By Julia Schmitt
Getting music stuck in our heads is something that we can all relate to. This phenomenon has been documented for centuries, well before recorded music. The German word ohrwurm (literally ‘earworm’) was coined for this in the 19th century. Researchers have found that 98% of people experience ohrwurms. David Kraemer a cognitive scientist at Dartmouth University suggests the remaining 2% are probably lying.
In 1952 a study was conducted by Penfield, that would struggle to get ethical approval today, and it found that patients replayed familiar music in their mind when electric currents were delivered to their brains. Recent research using more sophisticated and less unpleasant measures has found that humans can very accurately reproduce and imagine the tempo, pitch and timbre of previously heard sounds; which reveals what humans have very good auditory memory for music. This could explain why catchy songs about coconuts tend to replay in our heads rather than the taste or image of coconuts.
Furthermore, researchers have shown the more ‘victims’ listen to music the more likely they are to experience ohrwurms. Studies of brain function demonstrate areas involved in music perception and appreciation are active during ohrwurm episodes. Also, contrary to popular opinion ohrwurms occur more for songs we like rather than those we hate. It seems playing songs in our heads, even though it may annoy us, is very rewarding for our brains.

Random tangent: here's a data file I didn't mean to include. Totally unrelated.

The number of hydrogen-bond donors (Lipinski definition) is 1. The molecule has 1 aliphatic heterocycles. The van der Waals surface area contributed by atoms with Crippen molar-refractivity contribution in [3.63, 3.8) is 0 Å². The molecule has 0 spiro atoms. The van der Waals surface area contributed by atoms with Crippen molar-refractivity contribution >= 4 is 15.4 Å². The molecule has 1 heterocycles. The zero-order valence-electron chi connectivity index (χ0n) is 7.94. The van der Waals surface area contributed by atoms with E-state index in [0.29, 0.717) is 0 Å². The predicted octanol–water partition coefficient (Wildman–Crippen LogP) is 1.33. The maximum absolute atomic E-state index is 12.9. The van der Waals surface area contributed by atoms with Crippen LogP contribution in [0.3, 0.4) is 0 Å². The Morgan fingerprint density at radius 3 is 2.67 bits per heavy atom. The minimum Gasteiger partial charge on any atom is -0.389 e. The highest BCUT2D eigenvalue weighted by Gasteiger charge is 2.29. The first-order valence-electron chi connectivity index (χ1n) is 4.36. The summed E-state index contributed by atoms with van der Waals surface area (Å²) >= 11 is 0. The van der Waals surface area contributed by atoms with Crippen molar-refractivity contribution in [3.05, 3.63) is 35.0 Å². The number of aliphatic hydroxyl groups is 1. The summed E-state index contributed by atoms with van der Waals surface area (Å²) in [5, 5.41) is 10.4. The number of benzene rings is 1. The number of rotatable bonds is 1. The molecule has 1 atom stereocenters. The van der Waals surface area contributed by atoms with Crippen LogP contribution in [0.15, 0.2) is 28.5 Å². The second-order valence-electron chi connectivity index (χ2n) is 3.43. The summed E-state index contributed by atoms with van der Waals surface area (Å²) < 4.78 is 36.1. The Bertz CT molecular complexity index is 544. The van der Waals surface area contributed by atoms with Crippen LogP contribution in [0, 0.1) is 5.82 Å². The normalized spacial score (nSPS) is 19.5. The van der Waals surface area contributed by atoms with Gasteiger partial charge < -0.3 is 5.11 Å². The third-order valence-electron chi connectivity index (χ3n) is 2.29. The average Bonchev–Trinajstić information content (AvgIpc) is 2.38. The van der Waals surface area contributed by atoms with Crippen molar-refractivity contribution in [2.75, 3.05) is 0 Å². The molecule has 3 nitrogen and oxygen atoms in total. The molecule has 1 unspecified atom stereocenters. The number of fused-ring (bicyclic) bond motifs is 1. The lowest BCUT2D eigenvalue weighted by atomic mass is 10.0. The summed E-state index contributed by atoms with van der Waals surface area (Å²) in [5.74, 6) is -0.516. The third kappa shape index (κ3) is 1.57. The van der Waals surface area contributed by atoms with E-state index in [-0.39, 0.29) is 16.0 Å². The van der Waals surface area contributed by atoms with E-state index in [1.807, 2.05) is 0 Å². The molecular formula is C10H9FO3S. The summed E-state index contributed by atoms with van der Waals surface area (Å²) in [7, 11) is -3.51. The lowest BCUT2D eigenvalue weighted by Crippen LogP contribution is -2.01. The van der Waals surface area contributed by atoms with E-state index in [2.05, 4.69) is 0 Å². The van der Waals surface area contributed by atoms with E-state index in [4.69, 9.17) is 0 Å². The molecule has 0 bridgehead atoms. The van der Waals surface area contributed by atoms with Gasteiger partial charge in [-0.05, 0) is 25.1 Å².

Ohrwurms have also been associated with memory, particularly brain regions involved in the perception of pitch and timing of sound. While these structures are primarily used for voluntary musical imagery (e.g. deliberately playing a song in our minds) they could also contribute to ohrwurms. This is proposed to be because brain cells and brain pathways are always active even when not directly in use. Occasionally this random activity will by chance generate the same pattern of brain activation as when listening to music. Therefore, we often hear songs in our heads more when we’re zoned out, bored or not focused, like in dull staff meetings or when riding the bus. Ohrwurms could just be a side effect of our active hearing brain.
So, if ohrwurms happen to everyone why do some suffer more than others? Studies have found those bothered by ohrwurms had smaller brain regions responsible for inhibiting the random activity in brain pathways that may generate ohrwurms. This means some people may be less able to ignore ohrwurms even before the songs are heard in their minds. Also, music conveys a lot of emotion and causes us to feel deeply, and not unexpectedly research shows auditory areas talk to other brain centres that govern how we feel. This means different people may have a stronger reaction to music than others because of the way their brains are wired.
Ohrwurms are inherently rewarding for our music loving brains and occur as a side effect of our good auditory abilities. However, some people may be more in-tune to the emotion conveyed by music (good or bad) and less able to ignore ohrwurms. Unfortunately, there doesn’t seem to be a cure on the way anytime soon.